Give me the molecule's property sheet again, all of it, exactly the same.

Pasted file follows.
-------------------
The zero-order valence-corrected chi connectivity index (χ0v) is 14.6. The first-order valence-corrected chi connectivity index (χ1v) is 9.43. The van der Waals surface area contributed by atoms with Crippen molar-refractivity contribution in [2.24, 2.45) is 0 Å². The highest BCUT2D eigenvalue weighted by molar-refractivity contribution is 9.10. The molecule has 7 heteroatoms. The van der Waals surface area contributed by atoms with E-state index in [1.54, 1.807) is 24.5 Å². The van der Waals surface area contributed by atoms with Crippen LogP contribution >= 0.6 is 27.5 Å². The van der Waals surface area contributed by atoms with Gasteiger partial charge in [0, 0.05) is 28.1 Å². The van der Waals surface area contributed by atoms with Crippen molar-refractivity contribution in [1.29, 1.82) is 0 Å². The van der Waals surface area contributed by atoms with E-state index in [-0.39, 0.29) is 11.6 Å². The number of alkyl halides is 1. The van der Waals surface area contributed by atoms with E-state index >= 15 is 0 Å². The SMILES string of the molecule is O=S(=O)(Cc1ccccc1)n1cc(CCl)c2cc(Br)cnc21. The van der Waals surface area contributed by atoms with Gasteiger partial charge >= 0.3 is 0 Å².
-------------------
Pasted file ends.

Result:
The zero-order valence-corrected chi connectivity index (χ0v) is 14.6. The first-order valence-corrected chi connectivity index (χ1v) is 9.43. The van der Waals surface area contributed by atoms with Crippen molar-refractivity contribution in [2.24, 2.45) is 0 Å². The highest BCUT2D eigenvalue weighted by molar-refractivity contribution is 9.10. The molecule has 7 heteroatoms. The van der Waals surface area contributed by atoms with E-state index in [1.54, 1.807) is 24.5 Å². The van der Waals surface area contributed by atoms with Crippen LogP contribution >= 0.6 is 27.5 Å². The van der Waals surface area contributed by atoms with Gasteiger partial charge in [0, 0.05) is 28.1 Å². The van der Waals surface area contributed by atoms with Crippen molar-refractivity contribution in [1.29, 1.82) is 0 Å². The van der Waals surface area contributed by atoms with E-state index in [-0.39, 0.29) is 11.6 Å². The number of alkyl halides is 1. The van der Waals surface area contributed by atoms with E-state index >= 15 is 0 Å². The SMILES string of the molecule is O=S(=O)(Cc1ccccc1)n1cc(CCl)c2cc(Br)cnc21. The van der Waals surface area contributed by atoms with Gasteiger partial charge >= 0.3 is 0 Å².